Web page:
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The Redemption of the Vietnam War?
By Gray Rinehart October 3, 2003

Abbie Hoffman makes at least one quick turn in his grave when Senator John Kerry touts his military record. Before he joined Hoffman in the ranks of anti-war agitators, Senator Kerry served honorably and was a highly decorated patrol boat commander. But did anyone think that a candidate for President would ever claim Vietnam service as a positive thing?

It happened most flamboyantly in front of a World War II-vintage aircraft carrier, when Senator Kerry announced that his campaign was, actually and officially, a campaign. (It already walked like a duck, but he explained that it really was a duck.) The Senator took care to note his proud service in Vietnam, but not similar pride in leading protests against the war--during one of which he tossed his ribbons, but not his medals, into a trash bin. The Senator fought well and bravely, then decided the war was wrong and protested so it would end, but now implies that his Vietnam War record qualifies him to be Commander in Chief.

The memory of Vietnam haunted military halls for years, a frightening spectre that motivated the military to revolutionize war-fighting and was exorcised only by time and triumphs. Now Senator Kerry has resurrected the ghost, and transformed it into a friendly spirit smiling over his shoulder on the campaign trail. Vietnam as Casper.

What a bind this puts major media in.

Like all who look back through the lenses of memory, mainstream broadcast journalists are nostalgic for better times. Not the days of Murrow, Huntley, or Brinkley, perhaps, but for the heyday when many of today's big name reporters cut their teeth and made their marks. As Walter Cronkite intimated recently, journalists remember with fondness their power to shape opinions and whip up frenzies, power they or their mentors wielded during various difficult periods--for example, the Civil Rights movement, Watergate, and, yes, Vietnam. That memory whets their appetites for contemporary conquests, so every faux pas becomes a controversy, every controversy a Watergate, every war a Vietnam.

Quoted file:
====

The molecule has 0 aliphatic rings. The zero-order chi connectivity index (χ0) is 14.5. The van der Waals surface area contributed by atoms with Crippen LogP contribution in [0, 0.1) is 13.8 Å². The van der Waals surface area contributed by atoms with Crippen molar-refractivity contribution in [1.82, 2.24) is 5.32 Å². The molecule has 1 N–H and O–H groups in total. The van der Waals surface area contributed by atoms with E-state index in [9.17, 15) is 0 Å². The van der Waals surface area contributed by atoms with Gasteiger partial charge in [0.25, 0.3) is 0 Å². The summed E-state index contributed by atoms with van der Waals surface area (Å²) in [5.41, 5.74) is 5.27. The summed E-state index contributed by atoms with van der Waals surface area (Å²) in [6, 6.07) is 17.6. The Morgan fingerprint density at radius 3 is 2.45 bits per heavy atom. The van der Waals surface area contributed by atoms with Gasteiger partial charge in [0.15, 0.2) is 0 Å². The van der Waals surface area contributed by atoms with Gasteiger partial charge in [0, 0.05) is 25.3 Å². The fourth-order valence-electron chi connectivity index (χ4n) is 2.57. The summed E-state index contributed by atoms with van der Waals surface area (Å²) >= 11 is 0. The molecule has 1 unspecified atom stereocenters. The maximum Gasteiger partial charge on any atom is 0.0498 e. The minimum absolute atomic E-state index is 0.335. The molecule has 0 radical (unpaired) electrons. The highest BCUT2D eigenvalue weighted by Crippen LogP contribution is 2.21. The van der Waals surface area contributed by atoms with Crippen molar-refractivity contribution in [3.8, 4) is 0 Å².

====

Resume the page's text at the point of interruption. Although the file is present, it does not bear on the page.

Nearly a year ago, with Iraq firmly under Saddam Hussein's heel and war still only a threat, newscasts tried to foment protest by showing thirty-year-old film segments of placard-carrying protesters. They lamented the lack of popular protest against liberating Iraq; the segments should have been accompanied by Peter, Paul, and Mary singing, "Where have all the protesters gone / long time passing?" Today the same networks, along with would-be Democratic candidates, are quick to portray the occupation of Iraq as a Vietnam-like "quagmire." Both responses show that their rose-colored nostalgia blinds them to today's realities. Comparisons of Iraq with Vietnam, both before the war and now, are an insidious intellectual cancer.

The action we took against Iraq was different in kind, character, and motivation from Vietnam, but politics and ideologies enable some to equate such unequal things. Need we point out what should be obvious differences? The measured cat-and-mouse actions in the no-fly zones from 1991-2003 could not compare to the 1960s build-up of US ground troops in Vietnam, but people ignorant enough of military affairs to call an eight-month prelude to action a "rush to war" may not be able to recognize the difference. Why do journalists not vilify another Texan President, who sent a half-million troops halfway around the world so many years ago? It could not be because he was a Democrat, so maybe they recall a surprise attack that claimed thousands of US lives and justified the Vietnam buildup. If they do remember the very real attack of 11 September 2001--which they seemed to do during the anniversary memorials--they have as yet been unwilling to connect the aims of the 19 mostly Saudi assassins with those of a regime that offered cash payments to families of youth who would mount other suicidal attacks.